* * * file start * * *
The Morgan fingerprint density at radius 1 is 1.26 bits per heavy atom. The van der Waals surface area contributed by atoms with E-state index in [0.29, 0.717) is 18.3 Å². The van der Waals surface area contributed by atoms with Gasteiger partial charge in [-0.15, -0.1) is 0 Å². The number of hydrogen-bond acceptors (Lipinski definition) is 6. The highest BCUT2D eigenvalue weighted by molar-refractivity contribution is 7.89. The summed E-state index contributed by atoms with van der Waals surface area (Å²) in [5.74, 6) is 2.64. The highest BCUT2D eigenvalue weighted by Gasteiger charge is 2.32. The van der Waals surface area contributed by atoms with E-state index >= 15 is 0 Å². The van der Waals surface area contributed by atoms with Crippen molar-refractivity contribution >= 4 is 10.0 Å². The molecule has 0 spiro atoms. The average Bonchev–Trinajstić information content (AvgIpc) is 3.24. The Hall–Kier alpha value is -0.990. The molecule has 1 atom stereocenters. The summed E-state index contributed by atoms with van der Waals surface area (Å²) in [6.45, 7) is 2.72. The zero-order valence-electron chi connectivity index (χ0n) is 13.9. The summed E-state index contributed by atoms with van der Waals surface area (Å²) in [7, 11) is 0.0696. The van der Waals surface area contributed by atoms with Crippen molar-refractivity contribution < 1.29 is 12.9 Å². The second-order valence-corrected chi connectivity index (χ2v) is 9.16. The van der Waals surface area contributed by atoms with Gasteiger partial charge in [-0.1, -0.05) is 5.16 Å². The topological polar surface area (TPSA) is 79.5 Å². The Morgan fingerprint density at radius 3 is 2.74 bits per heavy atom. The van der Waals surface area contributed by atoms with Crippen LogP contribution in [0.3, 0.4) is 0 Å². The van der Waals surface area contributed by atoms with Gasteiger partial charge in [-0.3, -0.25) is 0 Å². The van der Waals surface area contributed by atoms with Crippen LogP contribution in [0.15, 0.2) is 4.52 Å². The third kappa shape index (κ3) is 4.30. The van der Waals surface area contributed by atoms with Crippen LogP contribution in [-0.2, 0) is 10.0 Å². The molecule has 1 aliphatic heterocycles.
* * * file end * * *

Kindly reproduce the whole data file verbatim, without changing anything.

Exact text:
The Morgan fingerprint density at radius 1 is 1.26 bits per heavy atom. The van der Waals surface area contributed by atoms with E-state index in [0.29, 0.717) is 18.3 Å². The van der Waals surface area contributed by atoms with Gasteiger partial charge in [-0.15, -0.1) is 0 Å². The number of hydrogen-bond acceptors (Lipinski definition) is 6. The highest BCUT2D eigenvalue weighted by molar-refractivity contribution is 7.89. The summed E-state index contributed by atoms with van der Waals surface area (Å²) in [5.74, 6) is 2.64. The highest BCUT2D eigenvalue weighted by Gasteiger charge is 2.32. The van der Waals surface area contributed by atoms with E-state index >= 15 is 0 Å². The van der Waals surface area contributed by atoms with Crippen molar-refractivity contribution >= 4 is 10.0 Å². The molecule has 0 spiro atoms. The average Bonchev–Trinajstić information content (AvgIpc) is 3.24. The Hall–Kier alpha value is -0.990. The molecule has 1 atom stereocenters. The summed E-state index contributed by atoms with van der Waals surface area (Å²) in [6.45, 7) is 2.72. The zero-order valence-electron chi connectivity index (χ0n) is 13.9. The summed E-state index contributed by atoms with van der Waals surface area (Å²) in [7, 11) is 0.0696. The van der Waals surface area contributed by atoms with Crippen molar-refractivity contribution < 1.29 is 12.9 Å². The second-order valence-corrected chi connectivity index (χ2v) is 9.16. The van der Waals surface area contributed by atoms with Gasteiger partial charge in [-0.1, -0.05) is 5.16 Å². The topological polar surface area (TPSA) is 79.5 Å². The Morgan fingerprint density at radius 3 is 2.74 bits per heavy atom. The van der Waals surface area contributed by atoms with Crippen LogP contribution in [0.3, 0.4) is 0 Å². The van der Waals surface area contributed by atoms with Gasteiger partial charge in [-0.3, -0.25) is 0 Å². The van der Waals surface area contributed by atoms with Crippen LogP contribution in [0.15, 0.2) is 4.52 Å². The third kappa shape index (κ3) is 4.30. The van der Waals surface area contributed by atoms with Crippen LogP contribution in [-0.2, 0) is 10.0 Å². The molecule has 1 aliphatic heterocycles.